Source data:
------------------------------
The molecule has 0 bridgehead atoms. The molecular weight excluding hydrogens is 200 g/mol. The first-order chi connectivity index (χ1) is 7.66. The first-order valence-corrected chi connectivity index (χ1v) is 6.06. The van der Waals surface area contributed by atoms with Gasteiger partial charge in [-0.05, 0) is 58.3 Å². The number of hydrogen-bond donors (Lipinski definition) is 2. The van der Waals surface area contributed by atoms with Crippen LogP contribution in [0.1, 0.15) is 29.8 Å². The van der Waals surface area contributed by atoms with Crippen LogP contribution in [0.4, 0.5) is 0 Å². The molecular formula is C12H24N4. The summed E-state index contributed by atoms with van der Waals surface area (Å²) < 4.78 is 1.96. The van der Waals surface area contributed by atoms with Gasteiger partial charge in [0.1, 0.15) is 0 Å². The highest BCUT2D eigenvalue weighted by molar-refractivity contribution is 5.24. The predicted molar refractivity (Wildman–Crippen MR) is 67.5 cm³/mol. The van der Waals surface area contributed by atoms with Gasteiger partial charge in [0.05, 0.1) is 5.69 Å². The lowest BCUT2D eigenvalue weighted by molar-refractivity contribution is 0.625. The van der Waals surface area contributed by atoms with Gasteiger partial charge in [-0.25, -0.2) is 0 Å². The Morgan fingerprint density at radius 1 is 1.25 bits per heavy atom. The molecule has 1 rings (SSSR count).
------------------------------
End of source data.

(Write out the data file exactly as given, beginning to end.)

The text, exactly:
The molecule has 0 bridgehead atoms. The molecular weight excluding hydrogens is 200 g/mol. The first-order chi connectivity index (χ1) is 7.66. The first-order valence-corrected chi connectivity index (χ1v) is 6.06. The van der Waals surface area contributed by atoms with Gasteiger partial charge in [-0.05, 0) is 58.3 Å². The number of hydrogen-bond donors (Lipinski definition) is 2. The van der Waals surface area contributed by atoms with Crippen LogP contribution in [0.1, 0.15) is 29.8 Å². The van der Waals surface area contributed by atoms with Crippen LogP contribution in [0.4, 0.5) is 0 Å². The molecular formula is C12H24N4. The summed E-state index contributed by atoms with van der Waals surface area (Å²) < 4.78 is 1.96. The van der Waals surface area contributed by atoms with Gasteiger partial charge in [0.1, 0.15) is 0 Å². The highest BCUT2D eigenvalue weighted by molar-refractivity contribution is 5.24. The predicted molar refractivity (Wildman–Crippen MR) is 67.5 cm³/mol. The van der Waals surface area contributed by atoms with Gasteiger partial charge in [0.05, 0.1) is 5.69 Å². The lowest BCUT2D eigenvalue weighted by molar-refractivity contribution is 0.625. The van der Waals surface area contributed by atoms with Gasteiger partial charge in [-0.25, -0.2) is 0 Å². The Morgan fingerprint density at radius 1 is 1.25 bits per heavy atom. The molecule has 1 rings (SSSR count).